She was an author, a philosopher, a makeshift psychoanalyst, a flamenco dancer, an actress and an international woman of mystery. Her love affairs were legendary, and her tell-all erotica is hailed by critics as the finest ever written.
Born To Be Wild
Anais Nin, birth name “Angela Anaïs Juana Antolina Rosa Edelmira Nin y Culmell” (you can see why she shortened it!) was born on this day, February 21, 1903 in Nueilly, France. Her father, Joaquín Nin, was Cuban pianist of Spanish descent, and her mother Rosa Culmell, was a Cuban singer of French and Danish descent. Even at birth she seemed destined for an artistic life which would lead her across continents.
Sadly, her parents separated when Anais was only two years old. Rosa then took Anais and her brothers to Barcelona and later New York City. Anais began high school but dropped out at age sixteen. She then worked as an artists model.
In 1923, she found herself living in Havana, Cuba. It was there she met and married her first husband, Hugh Parker Guiler.
The couple moved to Paris. Hugh was a banker and sometime artist who dabbled in film making. During this time Anais began to pursue her interest in writing. She kept volumes of scandalous diaries which would later be published as part of her erotic collections. Her first published work, however, was a critical evaluation of author D. H. Lawrence called D. H. Lawrence: An Unprofessional Study.
She also studied Flamenco dancing.
The Psyche and The Pen
Anais became interested in psychoanalysis. With the onset of new research and practices, the human mind was now Freud’s territory, ripe for childhood trauma and sexual symbolism. Anais studied with prominent doctors René Allendy and Otto Rank. Both men eventually became her lovers. It was a somewhat “sophisticated” kind of hanky panky, bordering on mentorship (at least according to Nin.) She said of Otto Rank:
“As he talked, I thought of my difficulties with writing, my struggles to articulate feelings not easily expressed. Of my struggles to find a language for intuition, feeling, instincts which are, in themselves, elusive, subtle, and wordless.”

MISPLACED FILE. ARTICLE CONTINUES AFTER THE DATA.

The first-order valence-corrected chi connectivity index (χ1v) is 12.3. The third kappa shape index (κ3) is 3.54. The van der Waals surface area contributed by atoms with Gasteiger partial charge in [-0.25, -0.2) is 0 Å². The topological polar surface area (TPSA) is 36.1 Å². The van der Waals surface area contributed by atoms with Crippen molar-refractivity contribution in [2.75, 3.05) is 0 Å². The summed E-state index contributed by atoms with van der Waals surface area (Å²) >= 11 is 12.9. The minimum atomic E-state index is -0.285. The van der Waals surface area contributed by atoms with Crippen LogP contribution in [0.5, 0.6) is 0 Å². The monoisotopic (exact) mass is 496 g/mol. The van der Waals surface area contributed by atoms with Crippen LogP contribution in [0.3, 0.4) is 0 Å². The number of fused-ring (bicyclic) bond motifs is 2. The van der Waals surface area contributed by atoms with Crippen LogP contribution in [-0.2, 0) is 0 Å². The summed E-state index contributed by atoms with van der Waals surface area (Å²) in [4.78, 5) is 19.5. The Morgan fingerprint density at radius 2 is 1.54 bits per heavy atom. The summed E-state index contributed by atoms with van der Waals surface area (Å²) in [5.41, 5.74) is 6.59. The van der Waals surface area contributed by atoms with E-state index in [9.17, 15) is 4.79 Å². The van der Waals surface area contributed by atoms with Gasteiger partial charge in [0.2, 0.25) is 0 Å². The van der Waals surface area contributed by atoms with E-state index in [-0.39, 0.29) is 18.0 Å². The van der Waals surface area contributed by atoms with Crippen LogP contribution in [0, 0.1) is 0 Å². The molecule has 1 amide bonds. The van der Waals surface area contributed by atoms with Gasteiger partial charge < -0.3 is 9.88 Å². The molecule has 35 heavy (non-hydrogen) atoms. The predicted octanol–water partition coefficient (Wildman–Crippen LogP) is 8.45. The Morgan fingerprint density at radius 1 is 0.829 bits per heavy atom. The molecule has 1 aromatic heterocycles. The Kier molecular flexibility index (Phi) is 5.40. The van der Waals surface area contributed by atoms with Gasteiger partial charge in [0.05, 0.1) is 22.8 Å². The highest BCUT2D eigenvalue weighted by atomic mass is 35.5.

Nin eventually found her voice, later publishing several novels, journals and short stories including Winter of Artifice, A Café in Space, The Anaïs Nin Literary Journal, Delta of Venus, Little Birds and Under a Glass Bell.
“If you do not breathe through writing, if you do not cry out in writing, or sing in writing, then don’t write, because our culture has no use for it.”
During her years in Paris, Anais led an unconventional lifestyle which was almost systematically removed from her husband Hugh. (Reportedly, Hugh requested that he never be mentioned in any of her published diaries.)
Anais slid into a literary circle which included Henry Miller, John Steinbeck, Antonin Artaud, Gore Vidal, James Agee, and Lawrence Durrell. She had love affairs with some of them. Even steadfast homosexual Gore Vidal was known to write her romantic letters. Most famously, Nin was involved with Henry Miller. She also seems to have fallen in love with Henry’s wife June, an irresistible, cunning and beautiful femme fatale. Their relationship is one of much speculation, and was examined in the 1990 film Henry and June.
Anais was obsessed with June, often using her as an archetype in her fiction. In her diary Henry and June Anais wrote poetically and reverently of her infatuation, even stating, “I have become June.” Although Anais denied having an affair with June, she continuously gave her money, jewelry and clothing, even to the point of leaving her own self broke for June’s benefit.